Major stars booked for Sochi’s opening show

Valery Gergiev will perform at the Sochi Games’ events. Source: RG

Valery Gergiev will perform at the Sochi Games’ events. Source: RG

The four main events of the Sochi Games will feature the violist Yuri Bashmet, ballerina Ulyana Lopatkina, conductor Valery Gergiev and pianist Denis Matsuev.

The Russian Ministry of Culture has announced a competition to organize the opening and closing ceremonies of the Sochi Olympic and Paralympic Games, but names of scheduled participants have already leaked out.

Although the ministry said it will announce the winners of a competition only  on Dec. 13, the roster for all ceremonies was set long ago: those masters among the invitees know their schedule many seasons in advance. No surprises are allowed here.    

Major Russian stars will perform at four of the Sochi Winter Olympic Games’ events, including violist Yuri Bashmet and director Valery Gergiev. Prior to the Games, both maestros will meet up during the Winter International Arts Festival, which Bashmet hosts in Sochi.

The festival will open prior to and feature in the Games’ culture program. The Games will also see a performance from the first All-Russia Junior Orchestra headed by Bashmet. 

About 1,069 participants, including four directors, three soloist-vocalists, six ballet artists, one pianist, one violinist, an orchestra, and a choir will participate in opening ceremony.

It was reported earlier that the British authors of the “Isles of Wonder” show from the London Olympics opening are helping to create the Sochi program. 

Gergiev de facto confirmed his participation in the Olympics back in September, during a presidium meeting of the All-Russia Choral Society he oversees. There was talk then of a performance during the opening ceremony by the children’s choir he oversees, and casting started in Russia’s regions in September for the Olympic combined children’s choir of 1,000 people.   

The prominent pianist Denis Matsuev has announced his active participation in the cultural program of the Olympics.

Denis Matsuev, Larisa Dolina. G.Gershwin "I Got Rhythm". Source: Youtube

“To be sure, I am participating in the Olympics, but how – I will not disclose secrets. Naturally, I will play the piano and root for our athletes,”he said.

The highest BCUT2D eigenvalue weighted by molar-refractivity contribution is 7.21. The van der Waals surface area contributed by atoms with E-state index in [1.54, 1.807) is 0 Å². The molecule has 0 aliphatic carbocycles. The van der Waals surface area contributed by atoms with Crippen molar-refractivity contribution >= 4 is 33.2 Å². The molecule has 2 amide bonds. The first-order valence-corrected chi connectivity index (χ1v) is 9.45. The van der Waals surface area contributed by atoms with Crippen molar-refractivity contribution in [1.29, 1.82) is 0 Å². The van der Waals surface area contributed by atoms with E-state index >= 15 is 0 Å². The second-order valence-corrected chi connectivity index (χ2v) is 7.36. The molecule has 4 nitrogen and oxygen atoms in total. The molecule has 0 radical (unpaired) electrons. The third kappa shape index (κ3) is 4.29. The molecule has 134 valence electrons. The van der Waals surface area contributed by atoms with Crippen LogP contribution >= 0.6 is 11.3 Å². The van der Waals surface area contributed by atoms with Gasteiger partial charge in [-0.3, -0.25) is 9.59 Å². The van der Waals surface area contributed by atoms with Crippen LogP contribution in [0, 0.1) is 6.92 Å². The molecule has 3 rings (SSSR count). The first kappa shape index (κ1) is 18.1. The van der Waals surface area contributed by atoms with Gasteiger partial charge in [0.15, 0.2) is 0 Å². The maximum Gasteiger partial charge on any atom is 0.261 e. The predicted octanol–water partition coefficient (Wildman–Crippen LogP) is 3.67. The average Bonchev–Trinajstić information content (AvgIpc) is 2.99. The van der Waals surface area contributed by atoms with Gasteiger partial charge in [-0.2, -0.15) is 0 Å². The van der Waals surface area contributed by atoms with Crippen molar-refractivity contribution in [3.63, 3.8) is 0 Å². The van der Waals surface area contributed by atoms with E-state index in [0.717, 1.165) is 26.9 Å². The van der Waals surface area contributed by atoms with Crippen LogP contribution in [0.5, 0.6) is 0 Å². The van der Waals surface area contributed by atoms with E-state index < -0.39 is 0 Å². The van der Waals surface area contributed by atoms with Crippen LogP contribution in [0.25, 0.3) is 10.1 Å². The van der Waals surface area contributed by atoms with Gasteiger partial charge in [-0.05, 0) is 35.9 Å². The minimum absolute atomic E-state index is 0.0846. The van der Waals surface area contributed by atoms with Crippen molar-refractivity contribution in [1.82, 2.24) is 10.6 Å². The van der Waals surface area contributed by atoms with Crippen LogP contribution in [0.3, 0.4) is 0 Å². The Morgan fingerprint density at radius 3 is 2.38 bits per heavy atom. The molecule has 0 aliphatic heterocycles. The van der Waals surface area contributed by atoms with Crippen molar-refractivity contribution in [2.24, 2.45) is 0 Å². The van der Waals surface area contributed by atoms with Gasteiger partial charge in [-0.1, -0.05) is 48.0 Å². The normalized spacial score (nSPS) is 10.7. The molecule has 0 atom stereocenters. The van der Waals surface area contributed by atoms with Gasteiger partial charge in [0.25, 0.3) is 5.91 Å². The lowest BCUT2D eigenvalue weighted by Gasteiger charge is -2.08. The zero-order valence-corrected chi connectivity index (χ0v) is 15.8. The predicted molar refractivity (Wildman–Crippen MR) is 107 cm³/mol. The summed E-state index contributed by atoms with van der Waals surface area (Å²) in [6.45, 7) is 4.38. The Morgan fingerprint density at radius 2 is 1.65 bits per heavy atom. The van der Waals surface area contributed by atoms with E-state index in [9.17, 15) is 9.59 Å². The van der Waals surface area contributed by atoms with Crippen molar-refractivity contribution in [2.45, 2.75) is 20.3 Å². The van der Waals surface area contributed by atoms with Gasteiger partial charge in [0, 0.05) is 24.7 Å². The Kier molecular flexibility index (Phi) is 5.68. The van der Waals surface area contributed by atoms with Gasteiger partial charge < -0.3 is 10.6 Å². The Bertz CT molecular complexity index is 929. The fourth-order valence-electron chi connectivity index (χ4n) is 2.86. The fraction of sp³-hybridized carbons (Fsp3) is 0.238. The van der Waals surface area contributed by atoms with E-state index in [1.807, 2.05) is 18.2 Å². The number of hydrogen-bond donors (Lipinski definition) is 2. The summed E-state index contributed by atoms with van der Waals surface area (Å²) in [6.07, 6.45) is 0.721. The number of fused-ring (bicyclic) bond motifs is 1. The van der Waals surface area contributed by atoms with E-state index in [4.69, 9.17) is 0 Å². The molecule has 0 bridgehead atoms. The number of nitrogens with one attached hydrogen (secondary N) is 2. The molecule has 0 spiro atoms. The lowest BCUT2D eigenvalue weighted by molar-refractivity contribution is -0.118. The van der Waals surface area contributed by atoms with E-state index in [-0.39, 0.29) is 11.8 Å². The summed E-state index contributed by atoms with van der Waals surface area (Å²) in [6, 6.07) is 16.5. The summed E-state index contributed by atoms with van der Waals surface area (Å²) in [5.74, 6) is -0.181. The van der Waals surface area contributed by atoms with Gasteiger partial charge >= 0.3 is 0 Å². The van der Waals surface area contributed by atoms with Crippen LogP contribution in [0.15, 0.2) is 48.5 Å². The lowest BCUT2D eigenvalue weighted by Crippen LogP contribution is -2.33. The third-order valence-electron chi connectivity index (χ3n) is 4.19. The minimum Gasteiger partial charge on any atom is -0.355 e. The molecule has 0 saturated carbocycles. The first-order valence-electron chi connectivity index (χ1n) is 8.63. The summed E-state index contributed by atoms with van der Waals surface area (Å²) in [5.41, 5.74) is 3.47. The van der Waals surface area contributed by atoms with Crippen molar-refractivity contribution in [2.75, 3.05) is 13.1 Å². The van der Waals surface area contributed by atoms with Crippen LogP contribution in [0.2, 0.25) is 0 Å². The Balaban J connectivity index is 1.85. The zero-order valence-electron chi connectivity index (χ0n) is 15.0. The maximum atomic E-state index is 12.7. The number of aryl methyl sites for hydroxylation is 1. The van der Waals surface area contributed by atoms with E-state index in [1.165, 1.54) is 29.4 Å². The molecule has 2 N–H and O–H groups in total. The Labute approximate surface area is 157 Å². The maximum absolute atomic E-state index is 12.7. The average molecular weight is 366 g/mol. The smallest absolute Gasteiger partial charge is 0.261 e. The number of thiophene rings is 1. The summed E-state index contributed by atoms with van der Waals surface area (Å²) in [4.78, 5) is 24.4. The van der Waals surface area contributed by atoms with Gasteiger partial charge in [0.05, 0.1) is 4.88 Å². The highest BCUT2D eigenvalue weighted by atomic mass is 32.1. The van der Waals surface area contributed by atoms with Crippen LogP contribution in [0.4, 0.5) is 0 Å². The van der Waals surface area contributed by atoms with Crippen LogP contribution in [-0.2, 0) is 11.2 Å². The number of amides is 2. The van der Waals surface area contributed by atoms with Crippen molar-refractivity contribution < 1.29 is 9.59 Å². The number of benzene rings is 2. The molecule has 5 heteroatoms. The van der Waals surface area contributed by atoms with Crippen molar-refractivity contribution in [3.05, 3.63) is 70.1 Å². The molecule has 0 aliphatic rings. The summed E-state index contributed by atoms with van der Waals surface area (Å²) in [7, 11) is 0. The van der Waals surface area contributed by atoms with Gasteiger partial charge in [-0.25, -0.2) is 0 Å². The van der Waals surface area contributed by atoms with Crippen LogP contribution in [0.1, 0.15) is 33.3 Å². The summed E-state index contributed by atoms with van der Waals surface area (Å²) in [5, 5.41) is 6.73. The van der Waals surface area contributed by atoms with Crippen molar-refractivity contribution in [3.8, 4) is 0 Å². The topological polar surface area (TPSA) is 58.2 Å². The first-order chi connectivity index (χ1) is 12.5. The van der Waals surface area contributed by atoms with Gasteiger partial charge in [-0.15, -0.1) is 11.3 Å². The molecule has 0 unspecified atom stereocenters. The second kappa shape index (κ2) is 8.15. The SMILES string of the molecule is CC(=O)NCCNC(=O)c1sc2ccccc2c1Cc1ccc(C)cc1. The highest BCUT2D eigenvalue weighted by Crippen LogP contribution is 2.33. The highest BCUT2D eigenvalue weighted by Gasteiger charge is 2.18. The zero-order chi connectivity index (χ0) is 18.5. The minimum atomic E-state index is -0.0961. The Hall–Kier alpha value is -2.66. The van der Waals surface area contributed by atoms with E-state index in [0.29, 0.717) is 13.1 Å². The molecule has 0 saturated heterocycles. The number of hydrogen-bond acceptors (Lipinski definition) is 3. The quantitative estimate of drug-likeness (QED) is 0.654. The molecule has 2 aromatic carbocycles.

Edgard Zapashny, the director of the Moscow State Big Circus on Prospekt Vernadskogo, said that solely Russian circus artists will participate in the ceremonies.

“I’m tremendously glad about this. I was displeased that Cirque du Soleil worked at the University Olympics in Kazan. When Russians do something, it should be through Russian efforts. In many things, especially circus and ballet, we can dictate who is the strongest on this planet,” Zapashny said.

Izvestia reported that Ulyana Lopatkina, the prima ballerina of the Mariinsky Theater, will be among the ballet artists representing Russia. Lopatkina performed also at the Vancouver Olympics.

Uliana Lopatkina, Danila Korsuntsev. "In the night". Souce: YouTube

Natalia Neumann, the general manager for opera prima donna Maria Guleghina, also lamented the impossibility of “disclosing information.” Yet she confirmed that Maria Guleghina will definitely attend the opening of the Paralympic games, as she is an honorary member of the International Paralympic Committee.  

The Ministry of Culture has earmarked 40.5 million rubles ($1.2 million) for all four ceremonies, exclusive of fees, since actors of the high arts have high demands. The opening ceremony of the XXII Winter Olympic Games in Sochi will be held at Fisht Olympic Stadium on Feb. 7, 2014.

Plans call for a performance on three stages with heroes of Russian tales, the Russian troika from Gogol’s “Dead Souls, and Peter I commanding five ships. Imperial Russia will give way to the 20th century with 15 buildings, six locomotives, six bridges and sculptures.

The ceremony will end with the lighting of the Olympic flame. The Games will close on Feb. 23. The opening and closing ceremonies of the 11th Paralympic Winter Games will take place from March 7 to 16, 2014. 

First published in Russian in Izvestia.

All rights reserved by Rossiyskaya Gazeta.

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